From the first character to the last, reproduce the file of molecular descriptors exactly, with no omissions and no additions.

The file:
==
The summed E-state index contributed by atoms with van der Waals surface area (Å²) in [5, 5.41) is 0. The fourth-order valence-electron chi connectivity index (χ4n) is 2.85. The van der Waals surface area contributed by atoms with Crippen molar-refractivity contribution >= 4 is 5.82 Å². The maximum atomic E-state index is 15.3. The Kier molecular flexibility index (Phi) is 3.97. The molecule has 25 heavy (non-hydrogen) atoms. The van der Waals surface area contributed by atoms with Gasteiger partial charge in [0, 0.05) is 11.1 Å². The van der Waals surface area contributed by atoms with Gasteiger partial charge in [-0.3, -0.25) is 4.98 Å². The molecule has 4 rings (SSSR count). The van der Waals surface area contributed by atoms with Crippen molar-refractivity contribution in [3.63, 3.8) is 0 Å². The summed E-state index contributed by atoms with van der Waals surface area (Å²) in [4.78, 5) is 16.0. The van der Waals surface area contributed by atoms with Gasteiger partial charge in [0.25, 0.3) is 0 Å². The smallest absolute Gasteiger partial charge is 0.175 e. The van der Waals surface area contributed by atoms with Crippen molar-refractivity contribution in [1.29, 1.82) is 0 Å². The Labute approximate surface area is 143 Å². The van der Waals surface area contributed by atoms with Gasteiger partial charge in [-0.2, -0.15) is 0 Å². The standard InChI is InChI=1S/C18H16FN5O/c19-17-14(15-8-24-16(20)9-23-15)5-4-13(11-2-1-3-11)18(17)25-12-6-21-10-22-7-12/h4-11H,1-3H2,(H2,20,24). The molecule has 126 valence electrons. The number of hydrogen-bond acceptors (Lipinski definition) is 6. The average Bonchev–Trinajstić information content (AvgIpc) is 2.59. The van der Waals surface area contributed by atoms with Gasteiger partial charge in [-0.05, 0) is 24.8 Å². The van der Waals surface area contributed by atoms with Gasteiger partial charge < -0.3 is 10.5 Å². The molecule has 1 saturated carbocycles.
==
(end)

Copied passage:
The summed E-state index contributed by atoms with van der Waals surface area (Å²) in [5, 5.41) is 0. The fourth-order valence-electron chi connectivity index (χ4n) is 2.85. The van der Waals surface area contributed by atoms with Crippen molar-refractivity contribution >= 4 is 5.82 Å². The maximum atomic E-state index is 15.3. The Kier molecular flexibility index (Phi) is 3.97. The molecule has 25 heavy (non-hydrogen) atoms. The van der Waals surface area contributed by atoms with Gasteiger partial charge in [0, 0.05) is 11.1 Å². The van der Waals surface area contributed by atoms with Gasteiger partial charge in [-0.3, -0.25) is 4.98 Å². The molecule has 4 rings (SSSR count). The van der Waals surface area contributed by atoms with Crippen molar-refractivity contribution in [3.63, 3.8) is 0 Å². The summed E-state index contributed by atoms with van der Waals surface area (Å²) in [4.78, 5) is 16.0. The van der Waals surface area contributed by atoms with Gasteiger partial charge in [0.25, 0.3) is 0 Å². The smallest absolute Gasteiger partial charge is 0.175 e. The van der Waals surface area contributed by atoms with Crippen molar-refractivity contribution in [1.29, 1.82) is 0 Å². The Labute approximate surface area is 143 Å². The van der Waals surface area contributed by atoms with Gasteiger partial charge in [-0.2, -0.15) is 0 Å². The standard InChI is InChI=1S/C18H16FN5O/c19-17-14(15-8-24-16(20)9-23-15)5-4-13(11-2-1-3-11)18(17)25-12-6-21-10-22-7-12/h4-11H,1-3H2,(H2,20,24). The molecule has 126 valence electrons. The number of hydrogen-bond acceptors (Lipinski definition) is 6. The average Bonchev–Trinajstić information content (AvgIpc) is 2.59. The van der Waals surface area contributed by atoms with Gasteiger partial charge in [-0.05, 0) is 24.8 Å². The van der Waals surface area contributed by atoms with Gasteiger partial charge < -0.3 is 10.5 Å². The molecule has 1 saturated carbocycles.